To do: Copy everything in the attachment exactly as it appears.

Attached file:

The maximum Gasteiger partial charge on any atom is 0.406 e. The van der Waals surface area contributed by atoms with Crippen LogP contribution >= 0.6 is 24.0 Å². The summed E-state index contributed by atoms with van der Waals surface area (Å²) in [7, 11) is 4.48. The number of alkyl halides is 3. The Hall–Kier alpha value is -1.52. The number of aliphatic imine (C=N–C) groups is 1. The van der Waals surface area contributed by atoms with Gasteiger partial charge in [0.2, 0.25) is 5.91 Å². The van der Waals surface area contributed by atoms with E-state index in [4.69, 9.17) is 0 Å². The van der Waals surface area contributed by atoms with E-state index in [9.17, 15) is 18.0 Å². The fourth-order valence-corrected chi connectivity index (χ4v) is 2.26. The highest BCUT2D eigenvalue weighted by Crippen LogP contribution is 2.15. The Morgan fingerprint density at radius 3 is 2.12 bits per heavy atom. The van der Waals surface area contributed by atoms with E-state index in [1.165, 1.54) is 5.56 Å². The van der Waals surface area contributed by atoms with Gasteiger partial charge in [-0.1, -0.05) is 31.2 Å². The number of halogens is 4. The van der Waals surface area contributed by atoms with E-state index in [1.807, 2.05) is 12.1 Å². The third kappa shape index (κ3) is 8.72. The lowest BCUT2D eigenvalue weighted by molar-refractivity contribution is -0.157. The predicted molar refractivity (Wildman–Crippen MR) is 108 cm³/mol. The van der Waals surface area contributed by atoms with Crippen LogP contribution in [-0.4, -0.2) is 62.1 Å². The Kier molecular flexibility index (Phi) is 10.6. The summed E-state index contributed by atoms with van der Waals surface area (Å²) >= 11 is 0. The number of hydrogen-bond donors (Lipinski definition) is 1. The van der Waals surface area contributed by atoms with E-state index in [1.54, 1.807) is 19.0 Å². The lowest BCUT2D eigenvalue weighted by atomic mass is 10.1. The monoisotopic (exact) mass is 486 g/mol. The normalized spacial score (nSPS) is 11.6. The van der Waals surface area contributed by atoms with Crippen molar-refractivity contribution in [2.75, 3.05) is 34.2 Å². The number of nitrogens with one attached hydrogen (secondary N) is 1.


The maximum Gasteiger partial charge on any atom is 0.406 e. The van der Waals surface area contributed by atoms with Crippen LogP contribution >= 0.6 is 24.0 Å². The summed E-state index contributed by atoms with van der Waals surface area (Å²) in [7, 11) is 4.48. The number of alkyl halides is 3. The Hall–Kier alpha value is -1.52. The number of aliphatic imine (C=N–C) groups is 1. The van der Waals surface area contributed by atoms with Gasteiger partial charge in [0.2, 0.25) is 5.91 Å². The van der Waals surface area contributed by atoms with E-state index in [4.69, 9.17) is 0 Å². The van der Waals surface area contributed by atoms with E-state index in [9.17, 15) is 18.0 Å². The fourth-order valence-corrected chi connectivity index (χ4v) is 2.26. The highest BCUT2D eigenvalue weighted by Crippen LogP contribution is 2.15. The Morgan fingerprint density at radius 3 is 2.12 bits per heavy atom. The van der Waals surface area contributed by atoms with E-state index in [1.165, 1.54) is 5.56 Å². The van der Waals surface area contributed by atoms with Gasteiger partial charge in [-0.1, -0.05) is 31.2 Å². The number of halogens is 4. The van der Waals surface area contributed by atoms with E-state index in [1.807, 2.05) is 12.1 Å². The third kappa shape index (κ3) is 8.72. The lowest BCUT2D eigenvalue weighted by molar-refractivity contribution is -0.157. The predicted molar refractivity (Wildman–Crippen MR) is 108 cm³/mol. The van der Waals surface area contributed by atoms with Crippen LogP contribution in [-0.4, -0.2) is 62.1 Å². The Kier molecular flexibility index (Phi) is 10.6. The summed E-state index contributed by atoms with van der Waals surface area (Å²) >= 11 is 0. The number of hydrogen-bond donors (Lipinski definition) is 1. The van der Waals surface area contributed by atoms with E-state index in [1.54, 1.807) is 19.0 Å². The lowest BCUT2D eigenvalue weighted by atomic mass is 10.1. The monoisotopic (exact) mass is 486 g/mol. The normalized spacial score (nSPS) is 11.6. The van der Waals surface area contributed by atoms with Crippen molar-refractivity contribution in [2.75, 3.05) is 34.2 Å². The number of nitrogens with one attached hydrogen (secondary N) is 1.